Altered tomato approved
A genetically altered tomato that's supposed to have that summertime, farm-stand taste moved closer to grocery store shelves yesterday when the Agriculture Department said it would no longer regulate the "Flavr Savr" tomato. "Flavr Savr" is the trademark for a tomato developed by Calgene Inc., of Davis, Calif. It resists spoilage and can be picked and shipped at a tasty, red-ripe stage. The company expects to market the tomato commercially by late next summer.
The Food and Drug Administration, however, must declare "Flavr Savr" a food before Calgene can begin marketing the tomato to consumers. Company officials say the tomato is the first biotechnology plant product approved by USDA for commercial food production.
Silverado owner pleads guilty
The majority owner of the Silverado savings and loan, W. James Metz, 67, pleaded guilty in Denver yesterday to a felony charge of misapplying nearly $100,000 in the failed thrift's funds in 1986. Federal regulators estimate that Silverado's 1988 failure will cost taxpayers $1 billion. A grand jury will hear evidence about the involvement of President Bush's son Neil with the thrift, a prosecutor said.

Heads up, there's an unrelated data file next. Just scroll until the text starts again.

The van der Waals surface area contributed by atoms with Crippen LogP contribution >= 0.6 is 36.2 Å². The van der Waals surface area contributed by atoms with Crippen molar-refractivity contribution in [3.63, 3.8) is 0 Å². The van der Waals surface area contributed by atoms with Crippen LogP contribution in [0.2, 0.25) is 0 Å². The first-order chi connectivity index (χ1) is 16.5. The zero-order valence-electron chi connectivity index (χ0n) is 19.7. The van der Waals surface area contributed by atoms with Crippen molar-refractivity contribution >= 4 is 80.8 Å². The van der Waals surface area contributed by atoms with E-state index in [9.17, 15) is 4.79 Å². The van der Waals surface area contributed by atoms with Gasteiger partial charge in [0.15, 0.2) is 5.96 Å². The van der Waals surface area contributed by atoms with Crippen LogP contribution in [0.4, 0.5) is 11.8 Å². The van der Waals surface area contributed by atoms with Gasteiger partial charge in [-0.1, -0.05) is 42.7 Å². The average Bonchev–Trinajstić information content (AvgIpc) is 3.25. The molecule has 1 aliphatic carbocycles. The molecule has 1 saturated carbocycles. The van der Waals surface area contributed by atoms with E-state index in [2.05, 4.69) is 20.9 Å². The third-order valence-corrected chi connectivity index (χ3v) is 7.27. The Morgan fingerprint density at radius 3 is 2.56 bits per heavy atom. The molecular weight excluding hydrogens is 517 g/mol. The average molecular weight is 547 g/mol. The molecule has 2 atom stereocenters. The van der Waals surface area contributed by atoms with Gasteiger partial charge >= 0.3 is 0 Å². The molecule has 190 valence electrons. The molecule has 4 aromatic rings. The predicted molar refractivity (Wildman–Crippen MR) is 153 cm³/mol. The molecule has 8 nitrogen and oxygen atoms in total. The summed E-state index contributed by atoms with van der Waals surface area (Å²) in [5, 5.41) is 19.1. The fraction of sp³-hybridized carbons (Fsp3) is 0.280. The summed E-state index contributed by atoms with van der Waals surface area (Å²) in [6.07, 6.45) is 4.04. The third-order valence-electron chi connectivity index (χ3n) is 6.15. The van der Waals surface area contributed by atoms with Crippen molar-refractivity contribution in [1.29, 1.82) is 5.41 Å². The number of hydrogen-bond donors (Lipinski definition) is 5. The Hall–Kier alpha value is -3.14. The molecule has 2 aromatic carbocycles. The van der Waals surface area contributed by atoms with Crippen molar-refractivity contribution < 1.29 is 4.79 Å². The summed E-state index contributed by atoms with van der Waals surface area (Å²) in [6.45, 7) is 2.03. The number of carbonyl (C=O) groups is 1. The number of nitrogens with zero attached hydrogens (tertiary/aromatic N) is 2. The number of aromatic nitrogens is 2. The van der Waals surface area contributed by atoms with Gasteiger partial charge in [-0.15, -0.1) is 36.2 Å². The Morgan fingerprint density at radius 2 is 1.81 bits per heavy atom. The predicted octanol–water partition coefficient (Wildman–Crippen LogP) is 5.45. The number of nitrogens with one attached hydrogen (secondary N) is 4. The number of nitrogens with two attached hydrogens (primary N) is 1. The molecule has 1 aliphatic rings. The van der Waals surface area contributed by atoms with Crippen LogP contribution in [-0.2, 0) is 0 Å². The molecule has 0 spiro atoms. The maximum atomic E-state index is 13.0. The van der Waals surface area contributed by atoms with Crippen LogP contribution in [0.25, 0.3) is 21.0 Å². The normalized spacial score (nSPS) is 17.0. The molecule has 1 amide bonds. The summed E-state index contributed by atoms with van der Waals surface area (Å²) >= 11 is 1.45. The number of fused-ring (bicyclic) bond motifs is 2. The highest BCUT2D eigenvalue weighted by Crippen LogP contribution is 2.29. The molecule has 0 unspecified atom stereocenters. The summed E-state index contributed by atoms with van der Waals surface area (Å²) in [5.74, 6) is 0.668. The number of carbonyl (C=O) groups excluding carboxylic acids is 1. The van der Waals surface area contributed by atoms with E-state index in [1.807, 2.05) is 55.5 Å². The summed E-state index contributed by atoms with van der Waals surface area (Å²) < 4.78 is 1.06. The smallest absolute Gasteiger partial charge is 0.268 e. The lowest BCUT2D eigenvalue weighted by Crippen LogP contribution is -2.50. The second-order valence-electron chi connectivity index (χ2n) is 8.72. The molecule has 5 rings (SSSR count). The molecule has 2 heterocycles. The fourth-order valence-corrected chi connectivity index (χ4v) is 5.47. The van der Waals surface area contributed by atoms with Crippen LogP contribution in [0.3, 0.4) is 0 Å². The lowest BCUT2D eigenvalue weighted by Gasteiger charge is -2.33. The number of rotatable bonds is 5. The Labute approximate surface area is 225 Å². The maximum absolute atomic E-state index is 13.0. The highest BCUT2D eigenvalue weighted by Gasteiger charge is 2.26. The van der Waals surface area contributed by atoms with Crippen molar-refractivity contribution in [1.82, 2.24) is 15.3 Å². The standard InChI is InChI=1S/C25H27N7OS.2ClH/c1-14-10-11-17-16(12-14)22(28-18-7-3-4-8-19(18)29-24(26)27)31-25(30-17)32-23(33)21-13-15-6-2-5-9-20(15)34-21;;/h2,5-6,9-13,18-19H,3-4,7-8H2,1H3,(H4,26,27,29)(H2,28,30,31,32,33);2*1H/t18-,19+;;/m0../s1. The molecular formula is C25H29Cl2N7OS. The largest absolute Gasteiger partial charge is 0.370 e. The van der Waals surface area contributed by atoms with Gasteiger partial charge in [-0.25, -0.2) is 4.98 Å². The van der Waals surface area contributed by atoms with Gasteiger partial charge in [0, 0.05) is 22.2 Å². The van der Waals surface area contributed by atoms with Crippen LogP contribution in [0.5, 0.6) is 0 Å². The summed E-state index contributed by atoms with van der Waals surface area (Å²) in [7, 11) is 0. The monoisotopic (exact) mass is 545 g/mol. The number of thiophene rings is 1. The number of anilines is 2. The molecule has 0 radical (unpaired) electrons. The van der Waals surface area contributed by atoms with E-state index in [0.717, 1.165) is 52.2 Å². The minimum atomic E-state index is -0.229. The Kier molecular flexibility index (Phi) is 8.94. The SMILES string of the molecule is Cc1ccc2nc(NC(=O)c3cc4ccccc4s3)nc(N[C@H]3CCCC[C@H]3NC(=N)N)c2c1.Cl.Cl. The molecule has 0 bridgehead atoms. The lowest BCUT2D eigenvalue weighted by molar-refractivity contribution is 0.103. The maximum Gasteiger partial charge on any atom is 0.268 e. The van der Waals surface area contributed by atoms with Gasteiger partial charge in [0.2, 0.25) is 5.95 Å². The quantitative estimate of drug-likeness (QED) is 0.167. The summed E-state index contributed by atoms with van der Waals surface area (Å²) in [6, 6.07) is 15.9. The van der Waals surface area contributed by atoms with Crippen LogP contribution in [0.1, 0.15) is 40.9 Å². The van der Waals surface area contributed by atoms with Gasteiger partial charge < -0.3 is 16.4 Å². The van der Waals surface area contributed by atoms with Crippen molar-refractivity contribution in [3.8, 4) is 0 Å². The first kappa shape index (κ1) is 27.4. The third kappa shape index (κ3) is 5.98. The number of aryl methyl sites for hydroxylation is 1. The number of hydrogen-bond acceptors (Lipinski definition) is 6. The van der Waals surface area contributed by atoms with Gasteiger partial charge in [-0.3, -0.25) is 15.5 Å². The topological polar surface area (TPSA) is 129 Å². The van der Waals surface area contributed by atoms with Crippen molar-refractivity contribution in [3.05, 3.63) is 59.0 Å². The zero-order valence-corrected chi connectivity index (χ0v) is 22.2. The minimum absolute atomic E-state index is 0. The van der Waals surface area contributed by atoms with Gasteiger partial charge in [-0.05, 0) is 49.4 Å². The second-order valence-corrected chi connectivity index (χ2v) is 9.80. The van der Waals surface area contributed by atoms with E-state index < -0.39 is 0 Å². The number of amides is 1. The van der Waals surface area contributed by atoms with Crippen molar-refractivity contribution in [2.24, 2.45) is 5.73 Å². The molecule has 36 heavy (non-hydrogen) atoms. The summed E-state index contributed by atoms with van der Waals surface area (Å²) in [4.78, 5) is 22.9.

PaineWebber subsidiary fined
A mortgage subsidiary of PaineWebber Group Inc. agreed yesterday to pay a $10,000 civil penalty to settle government charges that it failed to adequately maintain records on its mortgage applicants. Federal law requires lenders to maintain such records to assist law enforcement officials in determining if lenders are discriminating against loan applicants.
PaineWebber Mortgage Finance Corp. Inc., based in Columbia, allegedly failed to maintain the records for the 25 months required by the law, according to a Federal Trade Commission complaint. Without admitting or denying guilt, PaineWebber agreed to pay the fine and promised not to violate the recordkeeping requirements in the future, the agency said.
Universal Bank closed down
The Maryland Bank Commissioner closed the Universal Bank yesterday, a Lanham institution with $22.1 million in assets and deposits of $20.5 million in 1,500 accounts. The Federal Deposit Insurance Corp., which was named the bank's receiver, has agreed to pay off insured depositors because no bids for the failed bank met the FDIC's criteria. The FDIC also agreed to pay 56 percent of the value owed unsecured creditors, including uninsured depositors who hold $751,000 in 27 accounts that exceed the $100,000 federal deposit insurance limit.